Google's effort, until now secret, is arguably the most ambitious of the three. According to sources familiar with the plan, the search giant is courting broadcasters and cable networks with a new technology that would do for television what it has already done for the Internet: sort through and reveal needles of video clips from within the haystack archives of major network TV shows.
The effort comes on top of Google's plans to create a multimedia search engine for Internet-only video that it will likely introduce next year, according to sources familiar with the company's plans. In recent weeks, Mountain View, Calif.-based Google has demonstrated new technology to a handful of major TV broadcasters in an attempt to forge alliances and develop business models for a TV-searchable database on the Web, those sources say.
Google, Microsoft and Yahoo are quietly developing new search tools for digital video.
Video is in the spotlight as the Internet begins to mature into an entertainment platform and becomes a viable companion for television, convergence devices that combine PC and TV features, and the networked home.
"Google's trying to bring TV to the Web the same way they're bringing books to the Web," according to a media executive who asked to remain anonymous.
Google declined to comment for this report.
While Google is immediately aiming to cater to the broadband market, Microsoft has its sights on the interactive TV market for cable providers, being ushered in by convergence devices like its Microsoft Media Center PC software. It is building technology that will let people with a Media Center PC or Internet-connected TV comb through and find specific video files available over the Internet, broadcast and video-on-demand networks, according to a source. The software giant is expected to showcase the technology at the Consumer Electronics Show (CES) in January, the source said.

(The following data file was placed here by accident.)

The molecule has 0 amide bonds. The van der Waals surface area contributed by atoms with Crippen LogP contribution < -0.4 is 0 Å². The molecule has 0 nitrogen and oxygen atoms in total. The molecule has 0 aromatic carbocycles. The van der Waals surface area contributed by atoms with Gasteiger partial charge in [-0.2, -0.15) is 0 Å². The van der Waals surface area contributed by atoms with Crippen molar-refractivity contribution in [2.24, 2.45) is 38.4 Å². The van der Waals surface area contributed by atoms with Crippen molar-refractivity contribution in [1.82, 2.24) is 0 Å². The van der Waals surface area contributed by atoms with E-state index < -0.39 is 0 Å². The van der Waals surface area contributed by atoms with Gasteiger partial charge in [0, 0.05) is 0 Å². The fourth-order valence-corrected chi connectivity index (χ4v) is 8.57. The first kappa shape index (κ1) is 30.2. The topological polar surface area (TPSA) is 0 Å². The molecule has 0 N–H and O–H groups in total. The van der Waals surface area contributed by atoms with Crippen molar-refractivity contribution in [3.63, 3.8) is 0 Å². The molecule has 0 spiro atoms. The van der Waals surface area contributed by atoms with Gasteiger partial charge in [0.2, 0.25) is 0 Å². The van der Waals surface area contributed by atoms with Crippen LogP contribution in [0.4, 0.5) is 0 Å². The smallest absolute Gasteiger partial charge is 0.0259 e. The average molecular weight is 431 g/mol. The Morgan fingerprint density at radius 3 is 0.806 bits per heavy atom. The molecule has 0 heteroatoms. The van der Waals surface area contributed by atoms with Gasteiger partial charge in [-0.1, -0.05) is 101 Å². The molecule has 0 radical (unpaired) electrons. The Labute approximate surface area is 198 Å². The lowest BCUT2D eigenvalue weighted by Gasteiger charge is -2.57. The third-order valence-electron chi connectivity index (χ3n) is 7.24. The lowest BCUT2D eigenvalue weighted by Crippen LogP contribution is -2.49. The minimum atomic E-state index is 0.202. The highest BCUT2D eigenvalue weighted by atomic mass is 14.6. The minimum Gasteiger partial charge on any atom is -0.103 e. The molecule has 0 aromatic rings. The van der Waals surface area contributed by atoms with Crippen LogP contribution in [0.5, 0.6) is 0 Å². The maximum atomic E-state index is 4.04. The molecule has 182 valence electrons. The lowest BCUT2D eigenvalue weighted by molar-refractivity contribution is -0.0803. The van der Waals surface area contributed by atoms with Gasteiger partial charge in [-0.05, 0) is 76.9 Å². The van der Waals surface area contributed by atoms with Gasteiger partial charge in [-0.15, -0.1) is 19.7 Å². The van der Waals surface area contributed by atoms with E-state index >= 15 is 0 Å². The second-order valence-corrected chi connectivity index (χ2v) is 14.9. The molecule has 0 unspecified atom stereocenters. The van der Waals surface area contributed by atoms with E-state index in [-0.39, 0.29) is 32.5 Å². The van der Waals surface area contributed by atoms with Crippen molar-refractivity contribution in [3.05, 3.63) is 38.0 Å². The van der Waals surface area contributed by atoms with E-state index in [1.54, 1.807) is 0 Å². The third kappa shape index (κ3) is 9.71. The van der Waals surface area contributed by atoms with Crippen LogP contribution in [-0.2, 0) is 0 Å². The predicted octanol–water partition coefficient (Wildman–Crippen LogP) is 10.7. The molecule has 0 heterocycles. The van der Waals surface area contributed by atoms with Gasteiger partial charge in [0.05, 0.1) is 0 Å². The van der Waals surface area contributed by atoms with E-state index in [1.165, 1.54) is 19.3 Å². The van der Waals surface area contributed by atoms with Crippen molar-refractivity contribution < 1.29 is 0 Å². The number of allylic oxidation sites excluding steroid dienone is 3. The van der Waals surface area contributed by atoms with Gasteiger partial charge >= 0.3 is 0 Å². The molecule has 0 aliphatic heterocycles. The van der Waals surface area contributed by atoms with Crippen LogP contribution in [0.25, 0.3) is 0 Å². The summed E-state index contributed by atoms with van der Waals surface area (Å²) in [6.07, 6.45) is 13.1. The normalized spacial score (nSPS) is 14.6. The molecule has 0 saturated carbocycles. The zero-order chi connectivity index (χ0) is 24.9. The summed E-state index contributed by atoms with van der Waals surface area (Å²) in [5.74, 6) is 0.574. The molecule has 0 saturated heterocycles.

Yahoo is picking lower-hanging fruit. The Sunnyvale, Calif.-based Web portal is planning to introduce aand is working with Web entertainment and news aggregators to index video clips that are already online. According to one source, the company plans to introduce its service in the first quarter of 2005.
America Online also will be a player in audio and video search. Earlier this year, the company.
Video is in the spotlight as the Internet begins to mature into an entertainment platform and becomes a viable companion for television, convergence devices that combine PC and TV features, and the networked home. As nearly 30 million U.S. households get wired with broadband Internet, more people are getting comfortable using multimedia online, giving TV audiences more choices than ever about how and when they consume programming.
That's poised to open up access to vast new video libraries that will require new search technology to organize and make content relevant to viewers, much like Internet search engines have made sense of billions of disorganized Web pages.
Cable operators, phone companies and satellite companies are also upping the ante for video, bringing interactive, on-demand services to the television through enhanced set-top boxes, personal digital video recorders and convergence PCs.
Search is the glue that will one day bind these services and help consumers navigate the increasing amount of available